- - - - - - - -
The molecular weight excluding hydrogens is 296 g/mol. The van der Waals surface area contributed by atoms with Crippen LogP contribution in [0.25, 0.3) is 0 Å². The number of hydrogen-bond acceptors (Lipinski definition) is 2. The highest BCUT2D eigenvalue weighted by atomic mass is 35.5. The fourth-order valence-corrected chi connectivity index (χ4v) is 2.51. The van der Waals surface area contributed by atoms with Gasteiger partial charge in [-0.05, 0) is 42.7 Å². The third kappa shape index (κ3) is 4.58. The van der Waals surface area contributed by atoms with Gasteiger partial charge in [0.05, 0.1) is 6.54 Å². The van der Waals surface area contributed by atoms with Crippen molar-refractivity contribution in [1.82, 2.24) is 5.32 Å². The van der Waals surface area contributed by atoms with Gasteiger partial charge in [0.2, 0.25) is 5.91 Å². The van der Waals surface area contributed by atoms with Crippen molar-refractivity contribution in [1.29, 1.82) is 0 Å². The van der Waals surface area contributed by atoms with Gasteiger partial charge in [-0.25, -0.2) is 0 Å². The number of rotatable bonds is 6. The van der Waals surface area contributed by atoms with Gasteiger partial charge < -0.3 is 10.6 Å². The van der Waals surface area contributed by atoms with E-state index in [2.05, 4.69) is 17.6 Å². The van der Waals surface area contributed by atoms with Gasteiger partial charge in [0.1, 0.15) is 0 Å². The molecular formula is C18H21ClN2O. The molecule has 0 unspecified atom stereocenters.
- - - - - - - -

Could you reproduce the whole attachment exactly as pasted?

The molecular weight excluding hydrogens is 296 g/mol. The van der Waals surface area contributed by atoms with Crippen LogP contribution in [0.25, 0.3) is 0 Å². The number of hydrogen-bond acceptors (Lipinski definition) is 2. The highest BCUT2D eigenvalue weighted by atomic mass is 35.5. The fourth-order valence-corrected chi connectivity index (χ4v) is 2.51. The van der Waals surface area contributed by atoms with Gasteiger partial charge in [-0.05, 0) is 42.7 Å². The third kappa shape index (κ3) is 4.58. The van der Waals surface area contributed by atoms with Gasteiger partial charge in [0.05, 0.1) is 6.54 Å². The van der Waals surface area contributed by atoms with Crippen molar-refractivity contribution in [1.82, 2.24) is 5.32 Å². The van der Waals surface area contributed by atoms with Gasteiger partial charge in [0.2, 0.25) is 5.91 Å². The van der Waals surface area contributed by atoms with Crippen molar-refractivity contribution in [1.29, 1.82) is 0 Å². The van der Waals surface area contributed by atoms with Gasteiger partial charge in [-0.25, -0.2) is 0 Å². The number of rotatable bonds is 6. The van der Waals surface area contributed by atoms with Gasteiger partial charge < -0.3 is 10.6 Å². The van der Waals surface area contributed by atoms with E-state index in [2.05, 4.69) is 17.6 Å². The van der Waals surface area contributed by atoms with Gasteiger partial charge in [0.1, 0.15) is 0 Å². The molecular formula is C18H21ClN2O. The molecule has 0 unspecified atom stereocenters.